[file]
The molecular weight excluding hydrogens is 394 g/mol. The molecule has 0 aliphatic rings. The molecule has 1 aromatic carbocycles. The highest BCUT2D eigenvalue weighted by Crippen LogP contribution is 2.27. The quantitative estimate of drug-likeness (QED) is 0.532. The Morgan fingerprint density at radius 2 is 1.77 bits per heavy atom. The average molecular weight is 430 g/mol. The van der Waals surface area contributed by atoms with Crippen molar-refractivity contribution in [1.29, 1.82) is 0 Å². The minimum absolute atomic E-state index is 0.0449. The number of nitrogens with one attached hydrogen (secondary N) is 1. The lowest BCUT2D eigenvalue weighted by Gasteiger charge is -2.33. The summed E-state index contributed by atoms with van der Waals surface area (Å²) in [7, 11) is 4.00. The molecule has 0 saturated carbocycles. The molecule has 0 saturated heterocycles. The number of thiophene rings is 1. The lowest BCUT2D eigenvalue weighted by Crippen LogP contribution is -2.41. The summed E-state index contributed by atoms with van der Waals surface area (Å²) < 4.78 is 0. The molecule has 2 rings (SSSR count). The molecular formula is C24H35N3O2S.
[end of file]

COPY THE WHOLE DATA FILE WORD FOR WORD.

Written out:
The molecular weight excluding hydrogens is 394 g/mol. The molecule has 0 aliphatic rings. The molecule has 1 aromatic carbocycles. The highest BCUT2D eigenvalue weighted by Crippen LogP contribution is 2.27. The quantitative estimate of drug-likeness (QED) is 0.532. The Morgan fingerprint density at radius 2 is 1.77 bits per heavy atom. The average molecular weight is 430 g/mol. The van der Waals surface area contributed by atoms with Crippen molar-refractivity contribution in [1.29, 1.82) is 0 Å². The minimum absolute atomic E-state index is 0.0449. The number of nitrogens with one attached hydrogen (secondary N) is 1. The lowest BCUT2D eigenvalue weighted by Gasteiger charge is -2.33. The summed E-state index contributed by atoms with van der Waals surface area (Å²) in [7, 11) is 4.00. The molecule has 0 saturated carbocycles. The molecule has 0 saturated heterocycles. The number of thiophene rings is 1. The lowest BCUT2D eigenvalue weighted by Crippen LogP contribution is -2.41. The summed E-state index contributed by atoms with van der Waals surface area (Å²) < 4.78 is 0. The molecule has 2 rings (SSSR count). The molecular formula is C24H35N3O2S.